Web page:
• the present disclosure provides antibodies, CARs, and cells expressing CARs, wherein the antibody, CAR, or cell expressing CAR specifically binds to filamin-A expressed on a cell surface.
  • the present disclosure provides a filamin-A-specific CAR polypeptide comprising a filamin-A antibody or fragment thereof (e.g ., an scFv).
  • the CAR polypeptide comprises an intracellular signaling domain, a transmembrane domain, and one or more extracellular domain(s), wherein at least one extracellular domain is a filamin-A antibody or fragment thereof.
  • the intracellular signaling domain comprises a costimulatory domain (e.g.
  • the filamin-A antibody or fragment thereof of the CAR polypeptide comprises the CDR regions of the heavy and light chain variable regions provided herein. In some embodiments, the filamin-A antibody or fragment thereof of the CAR polypeptide comprises the amino acid sequences of the heavy and light chain variable regions provided herein. In some embodiments, the present disclosure provides a nucleotide sequence encoding the CAR polypeptide described herein.
  • the CAR polypeptide comprising the filamin-A antibody or fragment thereof is expressed on an immune cell (e.g ., a T cell, NK cell, NK-T cell, B cell, macrophage, or stem cell).
  • the immune cell is a T cell.
  • the present disclosure provides engineered cells such as CAR-T cells that target the T cells to cells expressing filamin-A on the cell surface.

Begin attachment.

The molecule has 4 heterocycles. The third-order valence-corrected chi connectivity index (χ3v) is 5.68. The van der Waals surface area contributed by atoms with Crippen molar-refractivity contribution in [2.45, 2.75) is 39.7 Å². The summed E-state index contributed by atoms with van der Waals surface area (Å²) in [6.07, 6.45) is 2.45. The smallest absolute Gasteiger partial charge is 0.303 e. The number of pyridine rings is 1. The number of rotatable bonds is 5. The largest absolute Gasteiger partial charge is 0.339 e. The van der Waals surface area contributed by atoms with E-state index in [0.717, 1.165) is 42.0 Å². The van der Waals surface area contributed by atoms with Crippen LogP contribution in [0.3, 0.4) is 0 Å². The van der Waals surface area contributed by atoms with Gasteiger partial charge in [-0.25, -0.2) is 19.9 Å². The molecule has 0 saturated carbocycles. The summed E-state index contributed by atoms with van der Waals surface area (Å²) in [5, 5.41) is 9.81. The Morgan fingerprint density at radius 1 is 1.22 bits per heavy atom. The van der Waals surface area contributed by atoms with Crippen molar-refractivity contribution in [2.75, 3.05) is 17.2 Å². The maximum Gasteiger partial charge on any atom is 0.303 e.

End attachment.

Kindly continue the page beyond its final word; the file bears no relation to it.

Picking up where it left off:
• the present disclosure provides engineered NK cells or NK-T cells that target the NK cell or NK- T cell to cells expressing filamin-A on the cell surface, via a filamin-A CAR.
  • the present disclosure provides engineered macrophages expressing the filamin-A antibody or fragment thereof in CAR format, wherein the engineered macrophage targets macrophages to engulf cells expressing filamin-A on the cell surface.
  • the filamin-A specific antibody or fragment thereof e.g., expressed on the CAR-expressing immune cell
  • the present disclosure includes an immunoassay for detecting a filamin-A antigen comprising an antibody or antibody fragment of the present disclosure.
  • the present disclosure also includes an immunoassay for preferentially detecting one or more filamin-A antigens, including a filamin-A antigen, which bind to a monoclonal antibody having one or more of the heavy chain or light chain CDR antigen binding site amino acid sequences set forth in Table 1A.
  • Such immunoassays can be used in any suitable manner, including, without limitation, by comprising: (a) contacting the sample with an effective binding amount of one of the antibodies or antibody fragments of the disclosure; and (b) detecting the antigen by detecting the binding of the antibody to a filamin-A antigen.
  • Immunoassays of the present disclosure can be used to detect cancer cells expressing a filamin-A antigen, particularly cancer, tumor, carcinoma cells or neoplastic disease cells selected from the group consisting of breast, ovarian, cervical, prostate, colon, stomach, kidney, liver, head, neck, lung, blood, pancreatic, skin, testicular, thyroid and brain cancers.
  • the present disclosure provides a kit for the immunohistochemical detection of cancer comprising: (a) an antibody or antibody fragment of the present disclosure; and (b) a secondary antibody conjugated to a detectable label.